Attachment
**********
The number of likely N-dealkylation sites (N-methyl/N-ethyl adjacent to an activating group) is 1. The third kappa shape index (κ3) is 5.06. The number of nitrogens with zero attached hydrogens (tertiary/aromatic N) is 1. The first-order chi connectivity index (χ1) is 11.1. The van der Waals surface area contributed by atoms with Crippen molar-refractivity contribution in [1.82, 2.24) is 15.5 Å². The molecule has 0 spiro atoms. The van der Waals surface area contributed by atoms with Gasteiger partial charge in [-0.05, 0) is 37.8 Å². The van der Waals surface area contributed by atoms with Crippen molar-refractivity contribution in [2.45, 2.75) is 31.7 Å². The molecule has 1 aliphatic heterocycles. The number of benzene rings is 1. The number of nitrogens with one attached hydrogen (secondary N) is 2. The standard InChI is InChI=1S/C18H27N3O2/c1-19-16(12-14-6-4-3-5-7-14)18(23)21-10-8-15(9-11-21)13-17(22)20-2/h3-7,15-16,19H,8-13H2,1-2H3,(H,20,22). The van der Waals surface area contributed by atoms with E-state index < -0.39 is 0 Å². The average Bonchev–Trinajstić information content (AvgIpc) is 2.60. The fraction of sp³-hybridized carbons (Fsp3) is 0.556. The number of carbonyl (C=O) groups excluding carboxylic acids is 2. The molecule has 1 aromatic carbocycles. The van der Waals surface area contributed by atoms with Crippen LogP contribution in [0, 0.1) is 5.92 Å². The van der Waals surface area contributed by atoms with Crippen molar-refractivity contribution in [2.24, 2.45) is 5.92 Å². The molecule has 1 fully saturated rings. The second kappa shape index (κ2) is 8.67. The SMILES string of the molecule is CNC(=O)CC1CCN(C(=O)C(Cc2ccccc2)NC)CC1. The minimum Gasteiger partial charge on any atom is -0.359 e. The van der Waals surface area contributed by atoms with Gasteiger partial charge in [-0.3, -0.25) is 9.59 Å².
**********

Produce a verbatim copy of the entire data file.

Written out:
The number of likely N-dealkylation sites (N-methyl/N-ethyl adjacent to an activating group) is 1. The third kappa shape index (κ3) is 5.06. The number of nitrogens with zero attached hydrogens (tertiary/aromatic N) is 1. The first-order chi connectivity index (χ1) is 11.1. The van der Waals surface area contributed by atoms with Crippen molar-refractivity contribution in [1.82, 2.24) is 15.5 Å². The molecule has 0 spiro atoms. The van der Waals surface area contributed by atoms with Gasteiger partial charge in [-0.05, 0) is 37.8 Å². The van der Waals surface area contributed by atoms with Crippen molar-refractivity contribution in [2.45, 2.75) is 31.7 Å². The molecule has 1 aliphatic heterocycles. The number of benzene rings is 1. The number of nitrogens with one attached hydrogen (secondary N) is 2. The standard InChI is InChI=1S/C18H27N3O2/c1-19-16(12-14-6-4-3-5-7-14)18(23)21-10-8-15(9-11-21)13-17(22)20-2/h3-7,15-16,19H,8-13H2,1-2H3,(H,20,22). The van der Waals surface area contributed by atoms with E-state index < -0.39 is 0 Å². The average Bonchev–Trinajstić information content (AvgIpc) is 2.60. The fraction of sp³-hybridized carbons (Fsp3) is 0.556. The number of carbonyl (C=O) groups excluding carboxylic acids is 2. The molecule has 1 aromatic carbocycles. The van der Waals surface area contributed by atoms with Crippen LogP contribution in [0, 0.1) is 5.92 Å². The van der Waals surface area contributed by atoms with Crippen molar-refractivity contribution in [2.24, 2.45) is 5.92 Å². The molecule has 1 fully saturated rings. The second kappa shape index (κ2) is 8.67. The SMILES string of the molecule is CNC(=O)CC1CCN(C(=O)C(Cc2ccccc2)NC)CC1. The minimum Gasteiger partial charge on any atom is -0.359 e. The van der Waals surface area contributed by atoms with Gasteiger partial charge in [-0.3, -0.25) is 9.59 Å².